Some of my favorite writers are interesting in person. They are the funniest, most charmingly sarcastic people in print, but when you meet them they act like a slow loris eating a ball of rice and begging not to be tickled. You might just be that slow loris, and that’s fine. They’re adorable. However, your writing can’t eat a ball of rice. So if there is a disconnect in how you present yourself in social settings vs. how you present yourself on paper, then might I suggest bringing out the fucking party animal into the latter? That is the only way your writing won’t sound like you’re reading off BINGO numbers at a Rotary Club. Some of the best writers are party animals on paper and then never leave their homes. Think about that. So be an introvert in the streets, but an extrovert in the sheets (of paper).
Know when to tone it down.
I’ve died and gone to metaphor heaven like 16 times already in this piece, but it’s because this is my personal writing space and I can do whatever the fuck I want here. However, when I’m writing with purpose (read: paycheck), I don’t vomit these barz all over my work. And it doesn’t even have to be about a check, either. When you’re writing to be read, your real voice pops out in the nuances, if you will. Those moments where the loyal reader can say, “Ah! There she is! I hear her!” Most mainstream media outlets enjoy that level of voice. The casual nudge in the midst of a conversation that lets everyone know your heart is beating. Others just want the facts, man. They want the stiffy (not being sexual) you. You will not find your voice there, but that doesn’t mean you can’t hang with them. However, I can guarantee you that when you do find your voice, it makes places like those that much harder for expressing your true writing. Once you have a strong enough voice, though, you can turn it on and off. I can write like a Drill Rapper or a Wall Street scumbag at this point. *buffs nails*
Lay off social media.
This is just a word of advice: if you’re struggling to find your voice or you’ve lost it somehow, then chill on social media. Here’s why; if you’re reading this article, then chances are you are in some form of media with some podium, no matter how big or how small. You have an audience, and social media is full of those audience members. You want to be “that guy” all the time. You know, the one who is so funny and interesting. The one who gets the most likes and retweets and reposts and shares or whatever. And every time you post some social media thing, you’re giving a tiny piece of yourself away that could have been reserved for your work. I have used SO MANY GOOD PUNCHLINES on stupid Facebook trying to be sooooo funny, and meanwhile I could have saved it for an article. When I feel my voice has faded (and believe me, it fades like twice a week), I stop posting on social media until I find it. I suggest you do the same.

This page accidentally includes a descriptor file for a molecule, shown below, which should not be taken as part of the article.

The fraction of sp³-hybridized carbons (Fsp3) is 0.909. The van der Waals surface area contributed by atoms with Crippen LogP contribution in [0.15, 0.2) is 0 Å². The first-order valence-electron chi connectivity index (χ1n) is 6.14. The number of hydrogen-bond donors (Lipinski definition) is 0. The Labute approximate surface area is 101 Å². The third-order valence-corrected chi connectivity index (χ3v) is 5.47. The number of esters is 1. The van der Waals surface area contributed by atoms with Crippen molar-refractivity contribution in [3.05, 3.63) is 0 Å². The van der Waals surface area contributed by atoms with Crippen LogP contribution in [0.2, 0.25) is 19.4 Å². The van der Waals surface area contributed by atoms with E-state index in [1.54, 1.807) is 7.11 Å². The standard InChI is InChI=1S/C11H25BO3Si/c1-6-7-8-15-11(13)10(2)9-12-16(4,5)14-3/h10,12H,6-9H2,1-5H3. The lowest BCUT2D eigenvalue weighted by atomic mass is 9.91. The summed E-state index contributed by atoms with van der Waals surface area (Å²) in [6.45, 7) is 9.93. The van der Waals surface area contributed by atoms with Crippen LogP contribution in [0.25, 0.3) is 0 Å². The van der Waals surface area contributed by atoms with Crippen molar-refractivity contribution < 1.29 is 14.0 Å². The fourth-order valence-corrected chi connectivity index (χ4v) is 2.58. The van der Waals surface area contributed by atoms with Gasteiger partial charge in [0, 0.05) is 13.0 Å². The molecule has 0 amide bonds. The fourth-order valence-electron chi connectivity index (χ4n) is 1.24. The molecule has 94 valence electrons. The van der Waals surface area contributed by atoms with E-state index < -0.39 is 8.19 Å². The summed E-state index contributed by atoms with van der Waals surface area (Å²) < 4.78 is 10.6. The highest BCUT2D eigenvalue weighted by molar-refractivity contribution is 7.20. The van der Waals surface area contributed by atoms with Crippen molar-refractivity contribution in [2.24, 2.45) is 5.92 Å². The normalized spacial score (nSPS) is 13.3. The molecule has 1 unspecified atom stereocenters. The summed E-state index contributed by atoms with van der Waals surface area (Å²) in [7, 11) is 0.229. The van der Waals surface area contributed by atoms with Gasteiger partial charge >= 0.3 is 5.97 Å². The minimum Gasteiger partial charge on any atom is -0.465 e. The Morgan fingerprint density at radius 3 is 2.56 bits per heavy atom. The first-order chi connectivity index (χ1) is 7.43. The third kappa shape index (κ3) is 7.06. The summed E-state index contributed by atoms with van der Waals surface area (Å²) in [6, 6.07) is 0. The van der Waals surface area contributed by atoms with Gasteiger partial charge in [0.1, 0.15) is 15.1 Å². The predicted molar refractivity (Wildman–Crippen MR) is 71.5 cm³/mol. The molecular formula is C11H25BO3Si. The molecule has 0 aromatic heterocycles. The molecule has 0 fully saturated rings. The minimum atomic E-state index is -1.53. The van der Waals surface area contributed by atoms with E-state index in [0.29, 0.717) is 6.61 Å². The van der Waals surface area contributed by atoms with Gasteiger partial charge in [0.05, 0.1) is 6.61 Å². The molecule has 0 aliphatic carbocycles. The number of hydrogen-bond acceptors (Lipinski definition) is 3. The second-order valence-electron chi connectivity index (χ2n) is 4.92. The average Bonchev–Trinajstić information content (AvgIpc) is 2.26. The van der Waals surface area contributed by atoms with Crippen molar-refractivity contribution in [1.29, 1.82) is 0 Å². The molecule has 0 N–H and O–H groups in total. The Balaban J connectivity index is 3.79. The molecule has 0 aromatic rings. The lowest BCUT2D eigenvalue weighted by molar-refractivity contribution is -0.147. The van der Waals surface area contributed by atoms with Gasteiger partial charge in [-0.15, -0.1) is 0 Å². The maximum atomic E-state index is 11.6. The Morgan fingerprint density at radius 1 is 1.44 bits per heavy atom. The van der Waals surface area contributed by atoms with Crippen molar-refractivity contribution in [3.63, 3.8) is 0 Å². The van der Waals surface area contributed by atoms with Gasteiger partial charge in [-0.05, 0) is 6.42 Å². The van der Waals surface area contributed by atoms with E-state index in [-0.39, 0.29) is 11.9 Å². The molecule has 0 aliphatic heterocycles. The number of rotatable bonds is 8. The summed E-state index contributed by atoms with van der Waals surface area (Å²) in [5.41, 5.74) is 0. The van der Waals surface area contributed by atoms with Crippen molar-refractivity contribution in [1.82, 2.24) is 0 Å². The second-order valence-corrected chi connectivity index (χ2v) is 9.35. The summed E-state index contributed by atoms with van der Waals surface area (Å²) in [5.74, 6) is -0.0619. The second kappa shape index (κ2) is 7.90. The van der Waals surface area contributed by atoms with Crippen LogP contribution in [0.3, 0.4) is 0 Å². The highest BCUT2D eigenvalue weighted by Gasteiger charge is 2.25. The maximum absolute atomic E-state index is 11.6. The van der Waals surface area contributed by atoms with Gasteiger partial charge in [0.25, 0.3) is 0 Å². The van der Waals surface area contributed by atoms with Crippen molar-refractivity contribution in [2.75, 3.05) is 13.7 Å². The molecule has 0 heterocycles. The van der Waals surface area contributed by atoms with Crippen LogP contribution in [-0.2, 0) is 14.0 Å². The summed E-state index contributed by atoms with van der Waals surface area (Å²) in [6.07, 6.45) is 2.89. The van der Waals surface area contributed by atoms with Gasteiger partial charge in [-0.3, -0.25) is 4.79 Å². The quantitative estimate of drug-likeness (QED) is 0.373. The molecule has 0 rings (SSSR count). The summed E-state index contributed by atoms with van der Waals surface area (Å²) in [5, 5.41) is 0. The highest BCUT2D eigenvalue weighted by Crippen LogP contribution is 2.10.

Practice makes perfect.
You won’t wake up with your voice like I claim to have. I’m bullshitting you all when I say it just appeared. I have some old articles where I’m like “ew” and others where I’m like “gosh, where did that cool girl go?” It’s a daily struggle to maintain your personality in your work, and those who say otherwise are either lying or they’ve invented that person specifically for their media platform. If you want to be that guy then by all means, invent away. But if you’d like to maintain integrity within your work and truly feel connected to the product in some way, shape, or form, then find your voice. And when you find it, don’t abuse it, but work to keep it going. I was writing for like 8 years before I truly found mine. It takes time, but it’s worth it.